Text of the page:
Someone had once said, rather unkindly, that Barbara Wright was a typical schoolmistress. She was dark-haired and slim, always neatly dressed, with a face that would have been even prettier without its habitual expression of rather mild disapproval. 

There was undeniably some truth in the unkind remark. Barbara Wright had many good qualities, but she also had a strong conviction that she knew what was best, not only for herself but for everyone else. It suited her temperament to be in charge. 

Ian in contrast is said to be ‘a cheerful, open-faced young man… about as different in temperament from Barbara Wright as could be imagined.’ Ian teaches Science and Mathematics, which explains why he sets his class a problem involving the dimensions ‘a, b and c’. When Barbara tells Ian about Susan’s mistake over decimal currency, she adds that ‘The United States and most European countries have a decimal system’, but Susan then claims ‘You’ll change over in a few years’ time!’ Susan explains that TARDIS stands for ‘Time and Relative Dimension in Space’ (singular) as on TV [see The Daleks, The Time Meddler and others]. As he removes his jacket in the TARDIS control room, the Doctor has the impression of ‘a family solicitor from some nineteenth-century novel’. When Barbara calls him ‘Doctor Foreman’, the Doctor confesses that he stole that name from the gates of the junkyard and suggests ‘It might be best if you were to address me simply as Doctor’. Most helpful of him, even if he then acts as if he’s never heard the name when Ian uses it in the next chapter!

It’s confirmed that Za is the son of Old Mother, who he saved from being cast out by the Tribe (as is their custom) after the death of his father, Gor after (it’s presumed, but not confirmed) a hunting accident. This act of kindness was viewed by the old woman as weakness, hence why she undermines him at every opportunity.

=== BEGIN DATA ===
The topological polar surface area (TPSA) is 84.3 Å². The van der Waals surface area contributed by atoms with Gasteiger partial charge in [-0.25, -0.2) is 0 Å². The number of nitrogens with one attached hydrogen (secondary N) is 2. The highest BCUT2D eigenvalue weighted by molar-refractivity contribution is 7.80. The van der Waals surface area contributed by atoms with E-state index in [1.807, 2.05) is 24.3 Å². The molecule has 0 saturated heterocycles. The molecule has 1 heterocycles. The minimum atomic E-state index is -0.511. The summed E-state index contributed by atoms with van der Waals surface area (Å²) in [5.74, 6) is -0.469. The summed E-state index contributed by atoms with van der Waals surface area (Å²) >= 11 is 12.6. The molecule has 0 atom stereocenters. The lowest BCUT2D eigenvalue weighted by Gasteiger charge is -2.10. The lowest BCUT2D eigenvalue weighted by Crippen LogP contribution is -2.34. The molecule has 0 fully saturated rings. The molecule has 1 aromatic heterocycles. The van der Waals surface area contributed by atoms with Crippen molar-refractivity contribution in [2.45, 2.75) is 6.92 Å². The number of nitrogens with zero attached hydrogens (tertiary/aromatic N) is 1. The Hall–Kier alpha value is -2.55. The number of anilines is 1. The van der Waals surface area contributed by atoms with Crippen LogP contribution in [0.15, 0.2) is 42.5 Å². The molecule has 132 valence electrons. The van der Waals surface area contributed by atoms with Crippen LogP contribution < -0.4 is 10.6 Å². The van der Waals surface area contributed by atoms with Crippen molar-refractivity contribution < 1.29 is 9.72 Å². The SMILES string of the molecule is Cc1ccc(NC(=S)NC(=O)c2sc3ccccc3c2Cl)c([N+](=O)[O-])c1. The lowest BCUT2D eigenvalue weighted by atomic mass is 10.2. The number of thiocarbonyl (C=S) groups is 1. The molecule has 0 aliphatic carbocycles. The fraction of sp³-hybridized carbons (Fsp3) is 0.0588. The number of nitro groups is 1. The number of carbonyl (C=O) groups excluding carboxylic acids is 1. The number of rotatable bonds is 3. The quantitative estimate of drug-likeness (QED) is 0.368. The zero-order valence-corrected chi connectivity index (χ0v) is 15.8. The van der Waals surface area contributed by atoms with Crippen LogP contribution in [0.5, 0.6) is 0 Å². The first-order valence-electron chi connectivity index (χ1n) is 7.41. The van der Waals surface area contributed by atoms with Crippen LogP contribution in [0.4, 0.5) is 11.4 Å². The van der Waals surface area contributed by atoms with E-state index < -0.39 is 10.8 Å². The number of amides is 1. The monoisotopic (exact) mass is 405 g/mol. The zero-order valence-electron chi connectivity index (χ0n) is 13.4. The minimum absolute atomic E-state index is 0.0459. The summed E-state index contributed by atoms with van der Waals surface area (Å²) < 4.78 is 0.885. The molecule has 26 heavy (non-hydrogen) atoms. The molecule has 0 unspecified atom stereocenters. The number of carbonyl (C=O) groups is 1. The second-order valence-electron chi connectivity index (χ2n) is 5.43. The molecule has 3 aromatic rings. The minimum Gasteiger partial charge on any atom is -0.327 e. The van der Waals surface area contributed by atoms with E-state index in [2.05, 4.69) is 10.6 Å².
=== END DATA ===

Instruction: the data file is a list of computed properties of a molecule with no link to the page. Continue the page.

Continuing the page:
The final chapter is called ‘Escape into Danger’. It ends with a foreshadowing of the next adventure, on a wartorn planet called Skaro – home of the Daleks!

Cover: The first cover to use the Sid Sutton-designed ‘neon’ logo from the TV show, with metallic foil effect on the first edition’s logo, and with a red flash across the corner to tell us this is the ‘First publication of the very first Doctor Who story’. It’s such a simple cover really, as Andrew Skilleter recreates the set of the junkyard from a photo now believed to be lost. It could have done with being set at night, but the details are very satisfying as this cover is now our best view of that very cluttered set. A 1990 reprint used Alister Pearson’s VHS cover and it’s beautifully simplistic. Taking its inspiration from the cover art for Queen’s The Miracle (1989), Pearson merges the Doctor and Susan so they share an eye, positioned above a rocky landscape where the TARDIS is materialising.